The Founding, the Building, and The Glory of Christendom College
May 13, 2002
by Warren H. Carroll, Ph.D., Founding and First President of Christendom College
Christendom College in Front Royal, Virginia, is the child of Triumph magazine and the Society for the Christian Commonwealth, founded and led from 1966 to 1976 by L. Brent Bozell, Jr. Though none of the prime movers of Triumph were directly involved in the establishment of the College, their inspiration gave it form and purpose. The years of Triumph's publication were the years when Christendom diedwhen the revolutionary spirit of the late sixties made so sharp a break with the past that the concept of Western Christian civilization became no more than a distant memory. The very word "Christendom" dropped out of the language. Though most Americans still called themselves Christians, most could no longer define what a Christian was.
The purpose and goal of Christendom College is not only to provide a fully and truly Catholic liberal arts education of the highest quality and to maintain the idea of Christendom, but also to show how Christendom works in action, even when confined to a small campus and its surrounding community of Catholic faithful. Through these twenty-five years since we first opened our doors we have been able to do that, thanks to God's unfailing protection and help.
The initial decision and plan to establish a college bearing the hallowed name of Christendom, with all its teaching based on the Catholic view of the universe, providing a liberal arts education equal in quality to any in the country, was mine alone. However, while the founding idea was mine, not a single serious step toward its realization could have been taken without the hundreds of faithful men and women who provided our initial financing, our founding faculty, and our first students, and who helped find and prepare our first rented quarters and then our permanent campus. Their generosity and dedication are the real story of Christendom College.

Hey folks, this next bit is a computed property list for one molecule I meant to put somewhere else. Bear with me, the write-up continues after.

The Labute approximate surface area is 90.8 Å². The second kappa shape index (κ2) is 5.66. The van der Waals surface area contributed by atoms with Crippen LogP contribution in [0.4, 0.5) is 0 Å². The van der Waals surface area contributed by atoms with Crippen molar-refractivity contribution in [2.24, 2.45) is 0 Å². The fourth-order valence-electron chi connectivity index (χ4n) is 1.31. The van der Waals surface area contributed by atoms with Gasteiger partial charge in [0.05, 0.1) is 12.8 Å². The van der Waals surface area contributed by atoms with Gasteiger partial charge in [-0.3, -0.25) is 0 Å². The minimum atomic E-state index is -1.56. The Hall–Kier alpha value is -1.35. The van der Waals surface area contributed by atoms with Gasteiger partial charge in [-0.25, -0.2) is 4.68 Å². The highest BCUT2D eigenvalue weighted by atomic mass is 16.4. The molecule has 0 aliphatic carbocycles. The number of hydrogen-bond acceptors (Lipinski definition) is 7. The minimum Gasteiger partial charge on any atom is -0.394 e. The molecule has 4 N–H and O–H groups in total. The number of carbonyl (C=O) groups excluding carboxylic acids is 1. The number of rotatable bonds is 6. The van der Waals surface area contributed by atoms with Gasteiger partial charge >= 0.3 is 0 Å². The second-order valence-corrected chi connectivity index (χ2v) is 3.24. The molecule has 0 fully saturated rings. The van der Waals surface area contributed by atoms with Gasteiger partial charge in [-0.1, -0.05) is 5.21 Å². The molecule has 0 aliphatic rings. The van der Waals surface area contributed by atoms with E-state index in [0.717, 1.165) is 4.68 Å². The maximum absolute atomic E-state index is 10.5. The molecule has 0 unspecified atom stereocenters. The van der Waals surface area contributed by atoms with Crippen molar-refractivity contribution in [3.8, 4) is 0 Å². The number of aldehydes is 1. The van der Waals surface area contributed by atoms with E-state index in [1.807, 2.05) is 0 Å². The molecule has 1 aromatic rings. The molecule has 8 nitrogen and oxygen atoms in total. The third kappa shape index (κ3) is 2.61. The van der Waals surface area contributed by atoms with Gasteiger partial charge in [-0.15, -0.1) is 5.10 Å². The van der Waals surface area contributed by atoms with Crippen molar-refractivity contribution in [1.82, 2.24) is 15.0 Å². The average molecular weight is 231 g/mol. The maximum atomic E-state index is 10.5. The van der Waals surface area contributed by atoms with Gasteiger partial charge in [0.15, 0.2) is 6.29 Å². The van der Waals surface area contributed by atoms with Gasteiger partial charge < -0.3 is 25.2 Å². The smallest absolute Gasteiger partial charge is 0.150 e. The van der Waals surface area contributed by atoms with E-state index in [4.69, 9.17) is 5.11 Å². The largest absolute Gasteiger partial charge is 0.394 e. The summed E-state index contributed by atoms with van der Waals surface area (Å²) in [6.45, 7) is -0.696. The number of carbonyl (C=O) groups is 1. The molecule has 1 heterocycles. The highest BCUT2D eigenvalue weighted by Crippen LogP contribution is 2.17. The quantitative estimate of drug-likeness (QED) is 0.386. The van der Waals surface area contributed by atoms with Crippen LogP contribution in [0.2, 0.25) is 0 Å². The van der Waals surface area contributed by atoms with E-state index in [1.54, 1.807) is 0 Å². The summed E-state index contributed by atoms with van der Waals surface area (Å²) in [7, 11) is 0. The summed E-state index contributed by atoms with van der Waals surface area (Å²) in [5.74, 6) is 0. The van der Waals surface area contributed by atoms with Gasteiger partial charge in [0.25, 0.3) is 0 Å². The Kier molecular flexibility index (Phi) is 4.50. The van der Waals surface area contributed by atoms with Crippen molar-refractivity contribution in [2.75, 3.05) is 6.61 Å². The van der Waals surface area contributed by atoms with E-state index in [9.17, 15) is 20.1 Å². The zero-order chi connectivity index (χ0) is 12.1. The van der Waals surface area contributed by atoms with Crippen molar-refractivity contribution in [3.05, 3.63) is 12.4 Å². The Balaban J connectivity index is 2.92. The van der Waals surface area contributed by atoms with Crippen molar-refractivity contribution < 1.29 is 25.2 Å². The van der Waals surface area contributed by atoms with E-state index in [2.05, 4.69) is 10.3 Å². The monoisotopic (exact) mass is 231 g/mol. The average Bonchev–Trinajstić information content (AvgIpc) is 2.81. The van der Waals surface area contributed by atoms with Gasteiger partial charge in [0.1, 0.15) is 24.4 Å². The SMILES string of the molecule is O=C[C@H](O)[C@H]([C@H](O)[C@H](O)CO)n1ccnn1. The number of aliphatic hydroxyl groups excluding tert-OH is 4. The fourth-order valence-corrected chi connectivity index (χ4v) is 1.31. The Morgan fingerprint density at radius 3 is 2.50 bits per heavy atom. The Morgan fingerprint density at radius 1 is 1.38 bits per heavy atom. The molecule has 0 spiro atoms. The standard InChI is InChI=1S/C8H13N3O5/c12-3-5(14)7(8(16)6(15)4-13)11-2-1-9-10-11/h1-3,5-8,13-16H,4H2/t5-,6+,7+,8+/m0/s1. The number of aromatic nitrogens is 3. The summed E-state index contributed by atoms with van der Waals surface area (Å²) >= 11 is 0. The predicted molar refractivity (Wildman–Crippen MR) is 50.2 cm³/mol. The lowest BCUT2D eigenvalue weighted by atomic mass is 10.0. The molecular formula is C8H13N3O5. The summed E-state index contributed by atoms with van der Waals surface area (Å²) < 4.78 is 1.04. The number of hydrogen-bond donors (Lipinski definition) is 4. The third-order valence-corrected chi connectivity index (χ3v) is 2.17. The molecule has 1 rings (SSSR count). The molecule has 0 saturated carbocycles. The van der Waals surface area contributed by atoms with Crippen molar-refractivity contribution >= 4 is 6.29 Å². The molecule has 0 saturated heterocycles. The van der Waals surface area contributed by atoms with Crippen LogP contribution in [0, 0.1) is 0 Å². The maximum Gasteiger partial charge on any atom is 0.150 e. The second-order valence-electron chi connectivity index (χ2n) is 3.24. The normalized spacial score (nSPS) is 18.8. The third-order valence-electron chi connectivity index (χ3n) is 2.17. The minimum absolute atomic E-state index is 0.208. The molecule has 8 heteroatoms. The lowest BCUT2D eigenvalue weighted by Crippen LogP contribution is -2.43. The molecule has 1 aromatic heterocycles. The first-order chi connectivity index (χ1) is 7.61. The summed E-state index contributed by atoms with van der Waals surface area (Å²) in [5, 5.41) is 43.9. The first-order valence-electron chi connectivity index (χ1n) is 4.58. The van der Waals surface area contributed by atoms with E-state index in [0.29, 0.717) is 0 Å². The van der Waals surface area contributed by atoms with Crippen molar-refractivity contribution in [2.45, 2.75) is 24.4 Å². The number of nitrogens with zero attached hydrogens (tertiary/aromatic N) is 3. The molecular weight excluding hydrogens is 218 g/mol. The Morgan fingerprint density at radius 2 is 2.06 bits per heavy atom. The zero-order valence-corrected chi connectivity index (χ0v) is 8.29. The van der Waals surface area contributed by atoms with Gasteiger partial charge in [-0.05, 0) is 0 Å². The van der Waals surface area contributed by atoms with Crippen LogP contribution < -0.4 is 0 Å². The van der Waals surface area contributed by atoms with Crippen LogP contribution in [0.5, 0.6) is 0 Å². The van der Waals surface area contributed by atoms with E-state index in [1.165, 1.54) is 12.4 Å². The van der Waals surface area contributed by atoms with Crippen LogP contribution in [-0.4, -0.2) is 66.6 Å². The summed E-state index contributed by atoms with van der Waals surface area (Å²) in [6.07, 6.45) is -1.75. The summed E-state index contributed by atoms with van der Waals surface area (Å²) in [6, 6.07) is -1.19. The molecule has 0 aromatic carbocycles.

During 1976, I went from one parish in our diocese of Arlington to another, encouraged by the verbal support our great Bishop Welsh had given me. Meetings would be announced in the parish bulletin. Usually a few people came. But sometimes nobody came; I stood in an empty room. The only financial support from anyone in the hierarchy of the Church was a few hundred dollars from the late Cardinal Wrightwith instructions for me to tell nobody he had given it. I had been told that $200,000 in "front money" would be necessary to open a college, however small. When we opened in September, 1977, we had $50,000. By the spring of that year we had a Board of Directors : Dr. Sean O'Reilly, Dr. Onalee McGraw (both Triumph readers), founding faculty member Dr. Jeffrey Mirus, my wife, Ann, and I.
In the course of 1977 we had learned that the small parish of St. Francis of Assisi in Triangle, a town in our diocese adjoining Quantico Marine Base, had a building (which had formerly been used as an elementary school) for us to occupy. At this same time, we had to recruit students. I decided we must have 25 students in order to open. When the reckoning was in on opening day, after the last-minute surprise decisions by students both to come and not to come, we had 26.